How high could the Blazers move up in the Draft if they offered a package of the 13th, 33rd & 36th picks, as well as a player ? Could they get the No. 3 pick from Minnesota ? The short answer is that it probably depends on the player. What do you think ?


Casey Holdahl said...

Wow. Lots of fantastic comments. Lets see if I can answer a couple.

Phil: I think Calderon's defense is decent. Not spectacular, but decent. The way I see it, the Blazers either need an elite defender or an elite distributor and shooter at the pg position. Calderon qualifies.

In regards to Hinirich, I think he's a decent player, but overpriced. He's also coming off a terrible year, which makes me leery.

beamer138: Harris is a nice option to have at point guard. Other than an unreliable outside shot, he's got just about everything you'd want in a young point guard.

mrblazer: Thanks for the compliment. I think my improvement has a little to do with all of the things you mentioned. Being in the organization, getting to focus on the NBA and just learning from others as I've gotten older have all helped.

And your right about Rudy's ballhandling versus Roy's.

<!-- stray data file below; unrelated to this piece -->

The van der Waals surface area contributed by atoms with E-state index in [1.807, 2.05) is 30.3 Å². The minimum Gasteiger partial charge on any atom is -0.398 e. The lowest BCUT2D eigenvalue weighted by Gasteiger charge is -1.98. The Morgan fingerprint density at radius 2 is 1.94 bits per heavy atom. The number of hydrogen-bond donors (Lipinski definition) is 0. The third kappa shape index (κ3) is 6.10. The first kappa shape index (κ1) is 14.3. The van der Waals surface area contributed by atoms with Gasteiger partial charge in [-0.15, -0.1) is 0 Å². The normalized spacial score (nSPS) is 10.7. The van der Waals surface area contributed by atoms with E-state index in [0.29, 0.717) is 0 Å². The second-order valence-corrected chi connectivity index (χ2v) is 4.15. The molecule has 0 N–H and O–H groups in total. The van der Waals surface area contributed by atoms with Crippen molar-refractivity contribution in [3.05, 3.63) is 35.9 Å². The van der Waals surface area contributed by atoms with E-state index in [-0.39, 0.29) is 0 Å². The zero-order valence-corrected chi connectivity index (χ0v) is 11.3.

rogerdparker: I think the problem people have with Jack is that his turnovers seem to come at the worst possible times. I have no idea whether that's just bad luck or systemic of something else.

phil: Using the second-rounders to move up would probably be the best possible outcome for the Blazers. I don't think 13, 33 and 36 get you the third pick, but maybe 9 or 10. I don't think it's necessary to move all the way up to 3 unless you're deadset on a guy like Mayo or Bayless.

futurenba23 said...

I think that with the depth of this draft, we can still get a quality player who can make a big impact next year with the 13th pick. If there's gonna be any trading involving this pick, it will either be to move up (to perhaps pick up Danilo Gallinari or Russell Westbrook) or to move back (to pick up Chase Budinger, Mareese Speights, or Joe Alexander)